, and Form
.] To form beforehand, or for special ends.
"Their natures and preformed
faculties. " Shak.
Preformation noun (Biol.) An old theory of the preëxistence of germs. Confer Emboîtement .
Preformative noun A formative letter at the beginning of a word. M. Stuart.
Prefrontal adjective (Anat. & Zoology) Situated in front of the frontal bone, or the frontal region of the skull; ectethmoid, as a certain bone in the nasal capsule of many animals, and certain scales of reptiles and fishes. -- noun A prefrontal bone or scale.
[ Latin praefulgens
, present participle of praefulgere
to shine forth. See Pre-
, and Fulgent
.] Superior brightness or effulgency.
[ R.] Barrow.
Pregage transitive verb To preëngage. [ Obsolete] Fuller.
Preglacial adjective (Geol.) Prior to the glacial or drift period.
, [ French prenable
. See Impregnable
.] Capable of being entered, taken, or captured; expugnable; as, a pregnable fort.
[ R.] Cotgrave.
Pregnance noun Pregnancy. [ Obsolete] Milton.
1. The condition of being pregnant; the state of being with young. 2. Figuratively: The quality of being heavy with important contents, issue, significance, etc.; unusual consequence or capacity; fertility. Fuller.
[ Latin praegnans
before + genere
, to beget: confer French prégnant
. See Gender
, 2d Kin
.] 1. Being with young, as a female; having conceived; great with young; breeding; teeming; gravid; preparing to bring forth. 2. Heavy with important contents, significance, or issue; full of consequence or results; weighty; as, pregnant replies.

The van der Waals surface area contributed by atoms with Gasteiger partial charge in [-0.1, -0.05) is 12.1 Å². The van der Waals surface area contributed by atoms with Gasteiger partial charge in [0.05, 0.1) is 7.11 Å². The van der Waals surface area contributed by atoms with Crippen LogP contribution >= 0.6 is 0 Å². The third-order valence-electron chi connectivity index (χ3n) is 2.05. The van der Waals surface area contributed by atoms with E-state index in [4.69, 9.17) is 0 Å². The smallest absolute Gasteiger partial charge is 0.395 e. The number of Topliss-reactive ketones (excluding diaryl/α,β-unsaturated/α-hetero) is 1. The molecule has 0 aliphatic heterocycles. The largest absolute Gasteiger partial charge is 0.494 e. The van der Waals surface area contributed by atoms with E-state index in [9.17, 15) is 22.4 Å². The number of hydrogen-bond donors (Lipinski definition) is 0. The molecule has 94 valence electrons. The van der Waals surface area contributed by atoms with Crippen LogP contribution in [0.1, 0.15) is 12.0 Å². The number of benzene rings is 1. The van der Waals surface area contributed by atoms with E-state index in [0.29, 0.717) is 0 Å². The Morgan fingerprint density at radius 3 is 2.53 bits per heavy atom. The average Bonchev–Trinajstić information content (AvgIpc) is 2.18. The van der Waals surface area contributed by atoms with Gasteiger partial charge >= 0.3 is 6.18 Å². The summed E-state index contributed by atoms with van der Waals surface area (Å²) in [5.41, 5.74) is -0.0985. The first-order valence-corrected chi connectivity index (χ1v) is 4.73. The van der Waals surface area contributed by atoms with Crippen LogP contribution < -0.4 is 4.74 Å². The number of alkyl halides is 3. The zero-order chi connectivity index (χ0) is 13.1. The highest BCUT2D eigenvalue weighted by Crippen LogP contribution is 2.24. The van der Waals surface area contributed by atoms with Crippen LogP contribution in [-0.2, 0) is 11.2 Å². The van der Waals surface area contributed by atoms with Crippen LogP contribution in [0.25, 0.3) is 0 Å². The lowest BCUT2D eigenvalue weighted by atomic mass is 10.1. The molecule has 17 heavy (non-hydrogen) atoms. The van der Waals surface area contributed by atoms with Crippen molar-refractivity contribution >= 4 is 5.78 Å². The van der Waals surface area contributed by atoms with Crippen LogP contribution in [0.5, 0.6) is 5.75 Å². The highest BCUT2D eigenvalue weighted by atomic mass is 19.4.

" A pregnant
" A pregnant
brevity." E. Everett. 3. Full of promise; abounding in ability, resources, etc.; as, a pregnant youth.
[ Obsolete] Evelyn.
Wherein the pregnant enemy does much. Shak. Pregnant construction (Rhet.)
, one in which more is implied than is said; as, the beasts trembled forth from their dens, that is, came forth trembling with fright.
Pregnant noun A pregnant woman. [ R.] Dunglison.
[ French prenant
taking. Confer Pregnable
.] Affording entrance; receptive; yielding; willing; open; prompt.
[ Obsolete] " Pregnant
to good pity." Shak.
Pregnantly adverb In a pregnant manner; fruitfully; significantly.
Pregnantly adverb Unresistingly; openly; hence, clearly; evidently. [ Obsolete] Shak.
Pregravate transitive verb [ Latin praegravatus , past participle of praegravare to be heavy upon, from praegravis very heavy.] To bear down; to depress. [ Obsolete] Bp. Hall.
Pregravitate intransitive verb To descend by gravity; to sink. [ R.] Boyle.
Pregustant adjective [ Latin praegustans , present participle of praegustare to taste beforehand; prae before + gustare to taste.] Tasting beforehand; having a foretaste. [ R.] Ed. Rev.
Pregustation noun The act of tasting beforehand; foretaste. [ R.] Dr. Walker (1678).
[ New Latin See Pre-
, and Hallux
.] (Anat.) An extra first toe, or rudiment of a toe, on the preaxial side of the hallux.
Prehend transitive verb
[ Latin prehendere
. See Prehensile
.] To lay hold of; to seize.
[ Obsolete] Middleton.
Prehensi-ble adjective [ Confer French préhensible .] Capable of being seized.
[ Latin prehensus
, past participle of prehendere
to lay hold of, seize; pre-
(equiv. to prae
before) + hendere
(in comp.), akin to English get
: confer French préhensile
. See Get
, and confer Prison
] Adapted to seize or grasp; seizing; grasping; as, the prehensile tail of a monkey.
[ Latin prehensio
; confer French préhension
. See Prehensile
.] The act of taking hold, seizing, or grasping, as with the hand or other member.
Prehensory adjective Adapted to seize or grasp; prehensile.
Prehistoric adjective Of or pertaining to a period before written history begins; as, the prehistoric ages; prehistoric man.
Prehnite noun [ So called from the German Colonel Prehn , who first found it.] (Min.) A pale green mineral occurring in crystalline aggregates having a botryoidal or mammillary structure, and rarely in distinct crystals. It is a hydrous silicate of alumina and lime.
Prehnitic adjective (Chemistry) Pertaining to, or designating, a tetrabasic acid of benzene obtained as a white crystalline substance; -- probably so called from the resemblance of the wartlike crystals to the mammillæ on the surface of prehnite.